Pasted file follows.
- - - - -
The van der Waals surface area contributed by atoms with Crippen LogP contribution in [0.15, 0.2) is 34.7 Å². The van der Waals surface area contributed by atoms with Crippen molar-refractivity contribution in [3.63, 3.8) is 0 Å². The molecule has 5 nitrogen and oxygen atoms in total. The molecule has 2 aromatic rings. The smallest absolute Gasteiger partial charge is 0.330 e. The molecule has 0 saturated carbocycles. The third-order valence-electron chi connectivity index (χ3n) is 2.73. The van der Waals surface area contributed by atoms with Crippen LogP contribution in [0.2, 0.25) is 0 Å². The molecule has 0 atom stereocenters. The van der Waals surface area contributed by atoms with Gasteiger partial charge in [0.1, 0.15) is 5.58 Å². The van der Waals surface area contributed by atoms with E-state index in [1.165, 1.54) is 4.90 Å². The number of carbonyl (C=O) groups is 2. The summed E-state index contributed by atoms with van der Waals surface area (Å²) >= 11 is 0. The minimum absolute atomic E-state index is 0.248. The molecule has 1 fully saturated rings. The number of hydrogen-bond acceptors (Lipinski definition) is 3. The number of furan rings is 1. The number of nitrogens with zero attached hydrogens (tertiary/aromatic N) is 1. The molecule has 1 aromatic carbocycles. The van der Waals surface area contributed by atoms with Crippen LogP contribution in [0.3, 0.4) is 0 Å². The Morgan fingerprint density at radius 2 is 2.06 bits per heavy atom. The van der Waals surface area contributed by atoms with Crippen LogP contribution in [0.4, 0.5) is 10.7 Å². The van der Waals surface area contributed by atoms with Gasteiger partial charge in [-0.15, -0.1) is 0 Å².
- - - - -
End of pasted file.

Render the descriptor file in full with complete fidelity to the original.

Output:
The van der Waals surface area contributed by atoms with Crippen LogP contribution in [0.15, 0.2) is 34.7 Å². The van der Waals surface area contributed by atoms with Crippen molar-refractivity contribution in [3.63, 3.8) is 0 Å². The molecule has 5 nitrogen and oxygen atoms in total. The molecule has 2 aromatic rings. The smallest absolute Gasteiger partial charge is 0.330 e. The molecule has 0 saturated carbocycles. The third-order valence-electron chi connectivity index (χ3n) is 2.73. The van der Waals surface area contributed by atoms with Crippen LogP contribution in [0.2, 0.25) is 0 Å². The molecule has 0 atom stereocenters. The van der Waals surface area contributed by atoms with Gasteiger partial charge in [0.1, 0.15) is 5.58 Å². The van der Waals surface area contributed by atoms with E-state index in [1.165, 1.54) is 4.90 Å². The number of carbonyl (C=O) groups is 2. The summed E-state index contributed by atoms with van der Waals surface area (Å²) >= 11 is 0. The minimum absolute atomic E-state index is 0.248. The molecule has 1 fully saturated rings. The number of hydrogen-bond acceptors (Lipinski definition) is 3. The number of furan rings is 1. The number of nitrogens with zero attached hydrogens (tertiary/aromatic N) is 1. The molecule has 1 aromatic carbocycles. The van der Waals surface area contributed by atoms with Crippen LogP contribution in [0.3, 0.4) is 0 Å². The Morgan fingerprint density at radius 2 is 2.06 bits per heavy atom. The van der Waals surface area contributed by atoms with Crippen LogP contribution in [0.4, 0.5) is 10.7 Å². The van der Waals surface area contributed by atoms with Gasteiger partial charge in [-0.15, -0.1) is 0 Å².